Wednesday, August 3, 2011

There Are No Girls on the Internet

I mostly talk about writing here, but I'm not just a writer. I'm also a girl who plays video games. The two topics are more related than you'd think, as video games are nothing more than a slightly fancier, more interactive means of storytelling than your typical book. And so I think about storytelling and characterization in video games quite a lot.

I'd been meaning to do a post about heroines, and what actually makes a strong female character. Then this article popped up, and made it almost imperative, because while I understand the need to assert yourself as a woman in an almost exclusively male genre/community, I feel like she's got it completely wrong.

I don't care what characters look like. I'll admit, I was pretty amused a few years ago to read an article suggesting that an inordinate number of YA novels features redheaded sidekick characters compared to the number of redheads in the population, as well as to those that feature redheaded protagonists. I understand that for some people, the way you interact with a story can depend on how closely you identify with the characters, and that it can be frustrating if you never, ever see a character depicted heroically who looks anything like you. Oh, believe me, I know. I grew up fat. But the thing is that it's still characterization that's more important to me.

I see these lists of "Top 10 Ass-Kicking Female Characters" on video game sites, and they make me sigh a bit. Because in response to the complaints about depictions of females in games, most companies have decided that if they depict women who are physically powerful, they've addressed the issue. And besides, if they're that well-muscled, they'll look really hot in whatever you decide to draw them wearing. It's not the outfits that bother me. It's the lack of nuance.

You know who my favorite female characters are? Kitty Pride. Kaylee. Willow. They're all women who are powerful in non-standard ways, and they all look different. They're not super-sexy, but they're not your typical Mousy McSit-in-the-corner female geek character, either. I can't stand Penny, or most of Felicia Day's characters, for that very reason.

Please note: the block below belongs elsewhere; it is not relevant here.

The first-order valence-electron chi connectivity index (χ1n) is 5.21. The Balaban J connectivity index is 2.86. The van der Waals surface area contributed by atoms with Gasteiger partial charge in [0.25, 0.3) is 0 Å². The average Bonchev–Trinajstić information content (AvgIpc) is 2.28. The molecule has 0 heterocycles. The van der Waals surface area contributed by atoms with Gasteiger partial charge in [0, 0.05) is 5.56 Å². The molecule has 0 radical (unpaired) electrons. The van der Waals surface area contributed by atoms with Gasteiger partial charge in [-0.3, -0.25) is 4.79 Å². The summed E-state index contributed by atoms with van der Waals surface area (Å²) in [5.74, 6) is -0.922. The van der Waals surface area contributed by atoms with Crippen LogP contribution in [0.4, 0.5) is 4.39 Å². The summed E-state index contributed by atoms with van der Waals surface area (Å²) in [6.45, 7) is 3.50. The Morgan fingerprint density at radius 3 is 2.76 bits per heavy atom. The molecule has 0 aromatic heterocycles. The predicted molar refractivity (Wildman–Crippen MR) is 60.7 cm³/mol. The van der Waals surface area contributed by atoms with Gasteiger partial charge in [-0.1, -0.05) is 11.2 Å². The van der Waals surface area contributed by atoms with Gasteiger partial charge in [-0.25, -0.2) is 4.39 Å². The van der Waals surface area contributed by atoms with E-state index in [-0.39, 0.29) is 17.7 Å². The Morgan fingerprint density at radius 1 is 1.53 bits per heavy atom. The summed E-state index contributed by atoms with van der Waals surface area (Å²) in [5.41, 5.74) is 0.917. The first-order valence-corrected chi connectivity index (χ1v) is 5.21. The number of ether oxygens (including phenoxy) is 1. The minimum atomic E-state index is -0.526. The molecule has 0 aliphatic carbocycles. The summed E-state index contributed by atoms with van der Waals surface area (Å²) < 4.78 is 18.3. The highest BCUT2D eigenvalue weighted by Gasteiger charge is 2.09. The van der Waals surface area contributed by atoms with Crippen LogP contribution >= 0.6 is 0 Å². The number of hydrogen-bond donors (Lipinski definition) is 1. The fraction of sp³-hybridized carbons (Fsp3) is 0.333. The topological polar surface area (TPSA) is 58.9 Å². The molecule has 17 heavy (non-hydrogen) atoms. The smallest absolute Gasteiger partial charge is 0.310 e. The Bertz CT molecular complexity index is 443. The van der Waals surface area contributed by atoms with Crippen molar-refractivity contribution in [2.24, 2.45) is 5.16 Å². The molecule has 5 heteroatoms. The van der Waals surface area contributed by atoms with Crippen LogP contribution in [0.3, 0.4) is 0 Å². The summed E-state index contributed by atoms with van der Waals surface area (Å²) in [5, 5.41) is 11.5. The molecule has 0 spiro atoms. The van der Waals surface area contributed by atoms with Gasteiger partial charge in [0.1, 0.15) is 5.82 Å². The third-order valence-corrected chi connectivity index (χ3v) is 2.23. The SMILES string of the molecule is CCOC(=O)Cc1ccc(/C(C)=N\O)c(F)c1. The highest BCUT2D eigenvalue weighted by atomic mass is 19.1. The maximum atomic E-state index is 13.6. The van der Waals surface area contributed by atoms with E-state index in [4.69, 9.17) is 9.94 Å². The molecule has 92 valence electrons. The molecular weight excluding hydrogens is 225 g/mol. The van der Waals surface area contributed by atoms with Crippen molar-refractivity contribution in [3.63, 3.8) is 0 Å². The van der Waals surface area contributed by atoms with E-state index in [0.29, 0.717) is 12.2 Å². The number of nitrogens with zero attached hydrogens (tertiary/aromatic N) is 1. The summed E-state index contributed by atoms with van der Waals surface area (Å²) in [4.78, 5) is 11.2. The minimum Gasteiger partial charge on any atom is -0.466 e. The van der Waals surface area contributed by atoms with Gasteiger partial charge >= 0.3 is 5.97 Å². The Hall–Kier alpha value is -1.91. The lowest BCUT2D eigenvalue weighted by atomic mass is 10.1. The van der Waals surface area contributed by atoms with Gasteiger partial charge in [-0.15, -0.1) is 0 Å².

I really feel like the woman who wrote that article about Mass Effect is missing the point. For one thing, I find it hysterical that the only difference between the two comparison screenshots she uses, claiming that one is much better than the other, is the haircut and color. Same body, same face, even. She's claiming that people are shallow for picking the blonde when all she's done is discard it for the exact same reason in reverse. I agree with Tycho. It's still Shepard, either way. And because female Shepard and male Shepard are identical in terms of story options, I frankly think she's one of the best deals going at the moment for people who want heroines.

Maybe I'm taking it too personally. I'm blonde (blame my northern European descent), and I have inordinately straight hair (blame the Native American descent that nobody in the family will talk about). Her suggestion is therefore that I must be a bimbo. I've grown up all my life making blonde jokes about myself (being a percussionist as well didn't help), and I've never really been offended by them. But to see someone who's claiming an interest in gender equality immediately dismiss a section of her own gender due to personal prejudice? Not cool.

Judge character on character. Write good characters, and nobody should give a flying flip what any of their physical characteristics are. We're all just sentients.